Ford’s first political campaign was in 1948 during his engagement to Betty. He ran for, and won, a seat in the US House of Representatives, serving in Michigan’s 5th District. Now 35 years old, Ford personally visited voters at their doorsteps and at the factories where they worked. He also visited many local farms helping him win the election. On October 15, 1948, Gerald and Betty were married. They had four children: Michael, born in 1950, John, born in 1952, Steven, born in 1956 and finally Susan, born in 1957.

A Politician’s Life

While a member of the House of Representatives, Ford was known as a negotiator and reconciler.  He had a reputation for being an open and honest everyman. His goal was to become Speaker of the House. On November 29, 1963, he was appointed to the Warren Commission, a task force that was set up to investigate the assassination of John F. Kennedy. One of his specific missions was to prepare a biography of assassin, Lee Harvey Oswald. From 1965 until 1973, he did attain the position of House Minority Leader and won many friends in the House because of his fair leadership and inoffensive personality. He remained a member of the House for 25 years.

On October 10, 1973, Spiro Agnew retired as Vice President of the United States. Many senior congressional leaders nominated Ford to take his place, and Ford accepted when Richard Nixon offered him the position. Ford said that it would be the conclusion of his career, but fate had other ideas. He took his oath of office at the height of the Watergate Scandal, and even before moving into the VP’s residence was told that he should prepare to become president.

Ford Becomes 38th President

When Nixon resigned on August 9, 1974, Ford assumed the presidency. He hadn’t been elected to the Vice Presidency nor the presidency, but was now the President of the United States. On September 8, 1974, he pardoned Richard Nixon which was a highly controversial decision.  Both historians and Ford himself believed this action was one of the main reasons he lost the 1976 election ending his career as a politician.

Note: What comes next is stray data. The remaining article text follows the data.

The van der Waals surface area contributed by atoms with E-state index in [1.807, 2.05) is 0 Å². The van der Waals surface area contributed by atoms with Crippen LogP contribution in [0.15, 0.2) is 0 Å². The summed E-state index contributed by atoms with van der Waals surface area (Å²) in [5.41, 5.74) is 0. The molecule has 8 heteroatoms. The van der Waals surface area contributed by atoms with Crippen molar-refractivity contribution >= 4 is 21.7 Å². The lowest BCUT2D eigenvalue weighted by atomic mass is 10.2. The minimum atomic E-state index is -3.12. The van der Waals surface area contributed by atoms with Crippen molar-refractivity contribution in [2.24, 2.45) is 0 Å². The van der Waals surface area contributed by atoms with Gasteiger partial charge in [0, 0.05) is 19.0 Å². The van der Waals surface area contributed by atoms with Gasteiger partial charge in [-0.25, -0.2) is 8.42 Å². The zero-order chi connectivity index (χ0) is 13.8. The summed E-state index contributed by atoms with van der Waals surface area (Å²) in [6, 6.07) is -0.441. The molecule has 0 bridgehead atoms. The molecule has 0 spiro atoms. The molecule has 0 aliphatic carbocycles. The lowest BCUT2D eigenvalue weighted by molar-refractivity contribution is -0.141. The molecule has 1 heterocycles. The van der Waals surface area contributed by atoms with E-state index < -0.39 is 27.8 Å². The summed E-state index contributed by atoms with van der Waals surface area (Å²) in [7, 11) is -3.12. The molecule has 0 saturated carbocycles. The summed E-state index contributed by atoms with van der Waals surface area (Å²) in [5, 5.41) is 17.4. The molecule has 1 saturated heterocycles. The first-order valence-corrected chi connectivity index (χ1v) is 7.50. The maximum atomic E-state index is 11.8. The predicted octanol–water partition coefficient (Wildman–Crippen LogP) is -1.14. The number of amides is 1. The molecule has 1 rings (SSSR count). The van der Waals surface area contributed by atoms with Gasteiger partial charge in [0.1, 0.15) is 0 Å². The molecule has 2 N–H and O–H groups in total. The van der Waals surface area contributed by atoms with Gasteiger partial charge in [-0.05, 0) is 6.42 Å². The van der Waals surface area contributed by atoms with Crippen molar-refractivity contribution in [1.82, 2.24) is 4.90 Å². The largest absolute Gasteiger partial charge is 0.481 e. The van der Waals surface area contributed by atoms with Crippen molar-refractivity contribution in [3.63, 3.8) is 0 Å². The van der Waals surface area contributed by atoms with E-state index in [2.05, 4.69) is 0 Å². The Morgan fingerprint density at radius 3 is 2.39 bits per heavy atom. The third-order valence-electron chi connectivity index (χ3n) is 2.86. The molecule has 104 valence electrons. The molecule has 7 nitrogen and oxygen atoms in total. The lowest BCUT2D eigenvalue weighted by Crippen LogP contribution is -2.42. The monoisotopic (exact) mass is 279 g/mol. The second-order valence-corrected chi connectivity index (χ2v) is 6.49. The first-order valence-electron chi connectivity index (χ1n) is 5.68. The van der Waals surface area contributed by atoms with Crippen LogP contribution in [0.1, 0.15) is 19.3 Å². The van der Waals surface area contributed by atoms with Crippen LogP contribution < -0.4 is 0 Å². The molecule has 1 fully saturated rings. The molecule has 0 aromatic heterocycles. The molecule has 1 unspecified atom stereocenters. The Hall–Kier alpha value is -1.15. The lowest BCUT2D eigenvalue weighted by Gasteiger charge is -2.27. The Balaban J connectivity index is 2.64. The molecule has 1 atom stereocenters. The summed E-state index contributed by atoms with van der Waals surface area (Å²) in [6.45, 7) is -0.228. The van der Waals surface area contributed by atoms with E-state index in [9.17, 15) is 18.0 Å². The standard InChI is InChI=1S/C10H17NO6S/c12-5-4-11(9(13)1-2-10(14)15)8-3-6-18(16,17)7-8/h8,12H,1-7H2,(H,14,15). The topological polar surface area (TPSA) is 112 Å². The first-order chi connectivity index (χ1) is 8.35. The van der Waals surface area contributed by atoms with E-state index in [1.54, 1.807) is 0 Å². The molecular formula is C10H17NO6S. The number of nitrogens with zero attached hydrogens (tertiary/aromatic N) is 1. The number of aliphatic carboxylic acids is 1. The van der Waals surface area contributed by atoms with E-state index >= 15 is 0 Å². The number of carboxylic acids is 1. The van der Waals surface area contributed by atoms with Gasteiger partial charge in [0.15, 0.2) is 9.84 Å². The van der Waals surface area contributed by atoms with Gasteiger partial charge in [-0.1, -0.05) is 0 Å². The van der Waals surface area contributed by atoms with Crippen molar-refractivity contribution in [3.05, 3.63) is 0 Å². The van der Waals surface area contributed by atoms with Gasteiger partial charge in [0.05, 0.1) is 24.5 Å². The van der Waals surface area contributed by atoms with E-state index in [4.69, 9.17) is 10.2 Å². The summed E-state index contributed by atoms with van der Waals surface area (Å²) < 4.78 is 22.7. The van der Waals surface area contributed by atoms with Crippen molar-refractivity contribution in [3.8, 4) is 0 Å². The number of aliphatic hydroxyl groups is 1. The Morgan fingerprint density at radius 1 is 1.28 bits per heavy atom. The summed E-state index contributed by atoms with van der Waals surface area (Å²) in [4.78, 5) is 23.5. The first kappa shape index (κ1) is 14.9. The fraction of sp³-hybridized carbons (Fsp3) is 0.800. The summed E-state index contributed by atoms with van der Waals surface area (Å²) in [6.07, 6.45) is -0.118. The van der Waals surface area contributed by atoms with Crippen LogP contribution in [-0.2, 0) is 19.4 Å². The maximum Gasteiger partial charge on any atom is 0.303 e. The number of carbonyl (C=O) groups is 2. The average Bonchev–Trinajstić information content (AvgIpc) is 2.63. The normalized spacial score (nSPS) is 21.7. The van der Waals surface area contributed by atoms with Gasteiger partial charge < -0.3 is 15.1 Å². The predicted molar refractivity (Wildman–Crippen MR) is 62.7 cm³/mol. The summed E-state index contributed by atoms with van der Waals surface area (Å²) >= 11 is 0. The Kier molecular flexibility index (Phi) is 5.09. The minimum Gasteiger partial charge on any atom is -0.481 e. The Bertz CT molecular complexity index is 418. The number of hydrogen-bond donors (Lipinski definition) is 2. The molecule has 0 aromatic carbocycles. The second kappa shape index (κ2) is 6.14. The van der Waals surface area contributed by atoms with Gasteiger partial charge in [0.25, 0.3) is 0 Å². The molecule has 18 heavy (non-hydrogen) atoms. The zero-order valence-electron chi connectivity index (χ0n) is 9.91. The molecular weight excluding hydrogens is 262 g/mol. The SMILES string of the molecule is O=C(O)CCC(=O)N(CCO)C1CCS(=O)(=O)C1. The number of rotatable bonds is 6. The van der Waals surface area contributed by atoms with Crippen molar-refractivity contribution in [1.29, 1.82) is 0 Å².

While president, two women attempted to assassinate Ford while he was in California. On September 5, 1975, in Sacramento, Lynette Fromme tried shooting him. Not two weeks later, Sara Jane Moore attempted to shoot him in San Francisco.

Ford’s personal life continued to have more ups and downs after serving his time as president but that entails a story for another day. After representing Michigan for years, Gerald R. Ford died on December 26, 2006, at his home in Rancho Mirage, California. He was 93 years old. In the end, he came back to his beloved Michigan, where he was buried in Grand Rapids at the Gerald R. Ford Museum.

Author: Erica Emelander

BMN contributor, Erica Marie LaPres Emelander, currently resides in Grand Rapids West Michigan. She is a teacher, as well as an author of historic fiction under the pen name Marie LaPres. Visit her website to learn more about her books and follow her on Facebook, Twitter, or Instagram